An essential preface to what you’re about to read: My husband Nate is one of the smartest people I know. His brain consumes, comprehends, and retains information on hundreds of different topics at a rapid speed. Due to his varied interests, he is incredibly open-minded and nonjudgmental. His arguments are firm yet respectful. His sense of humor is killer – delightfully biting and otherwordly goofy. We are both comedians and he is quick to call me out when one of my jokes gives off sexist or racist undertones, and forces me to be more creative in the process instead of defaulting to stereotypes. He is exactly the kind of person I wanted to marry. One of my biggest hopes for our daughter is that she inherits his razor sharp mind. He is an intellectual and wonderful person.
But there is this one thing.
About three years ago, we were eating dinner with our friends Kristin and Christopher at a Thai restaurant near our home in Los Angeles. (It should be noted that Kristin and Christopher are VERY close friends, the kind you want at the table when something this earth-shattering happens). The Singhas were flowing and spirits were high. Somehow we got on the topic of the movie Nell. The one with Jodie Foster and (apparently) Liam Neeson. For those of you who are not well-versed in 1994 dramatic cinema, it’s a movie about a girl named Nell who grew up alone in the forest with her twin sister. She speaks a mangled language and lacks all basic human social skills. Why Foster didn’t win an Oscar for this performance will never not make sense to me.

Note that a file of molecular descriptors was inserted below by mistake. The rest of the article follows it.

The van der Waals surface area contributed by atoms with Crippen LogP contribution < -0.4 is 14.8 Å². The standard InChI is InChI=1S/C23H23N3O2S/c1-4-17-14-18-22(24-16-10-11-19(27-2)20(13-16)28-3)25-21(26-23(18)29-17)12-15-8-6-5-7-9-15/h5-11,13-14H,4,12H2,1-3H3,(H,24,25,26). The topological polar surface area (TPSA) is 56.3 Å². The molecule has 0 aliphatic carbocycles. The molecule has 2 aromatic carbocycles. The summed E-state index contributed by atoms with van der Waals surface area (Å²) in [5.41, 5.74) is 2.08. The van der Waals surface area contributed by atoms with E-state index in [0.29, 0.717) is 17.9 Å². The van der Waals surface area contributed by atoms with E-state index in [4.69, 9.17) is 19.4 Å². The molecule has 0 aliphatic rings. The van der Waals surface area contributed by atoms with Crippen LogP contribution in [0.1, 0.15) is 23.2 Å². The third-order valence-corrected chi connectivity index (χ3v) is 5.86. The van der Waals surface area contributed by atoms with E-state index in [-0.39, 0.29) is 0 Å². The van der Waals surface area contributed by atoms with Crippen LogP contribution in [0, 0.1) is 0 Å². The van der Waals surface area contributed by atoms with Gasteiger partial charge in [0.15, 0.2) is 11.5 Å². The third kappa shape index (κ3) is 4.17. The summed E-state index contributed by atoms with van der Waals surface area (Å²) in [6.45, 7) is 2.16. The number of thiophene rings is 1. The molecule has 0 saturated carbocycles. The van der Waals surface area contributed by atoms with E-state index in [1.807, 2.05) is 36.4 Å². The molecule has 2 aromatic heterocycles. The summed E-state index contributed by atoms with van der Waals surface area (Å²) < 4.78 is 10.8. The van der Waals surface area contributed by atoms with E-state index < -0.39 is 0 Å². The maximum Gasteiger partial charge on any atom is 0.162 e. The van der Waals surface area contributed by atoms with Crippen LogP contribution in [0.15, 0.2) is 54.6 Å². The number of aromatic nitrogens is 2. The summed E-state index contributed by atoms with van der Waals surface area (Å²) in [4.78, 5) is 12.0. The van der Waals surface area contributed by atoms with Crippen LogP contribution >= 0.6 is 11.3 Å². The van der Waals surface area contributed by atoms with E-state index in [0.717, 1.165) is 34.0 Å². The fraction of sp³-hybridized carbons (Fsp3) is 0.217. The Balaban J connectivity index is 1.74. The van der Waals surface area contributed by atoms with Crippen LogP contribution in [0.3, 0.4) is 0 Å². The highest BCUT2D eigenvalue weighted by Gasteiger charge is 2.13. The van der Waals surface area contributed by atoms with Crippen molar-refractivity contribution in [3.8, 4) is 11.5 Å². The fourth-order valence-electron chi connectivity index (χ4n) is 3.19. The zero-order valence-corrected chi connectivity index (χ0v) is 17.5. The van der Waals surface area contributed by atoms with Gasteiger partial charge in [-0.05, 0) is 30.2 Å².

Then it happened. Nate made a silly joke at the table that was intended to be lighthearted, but actually revealed something much bigger. It went like this: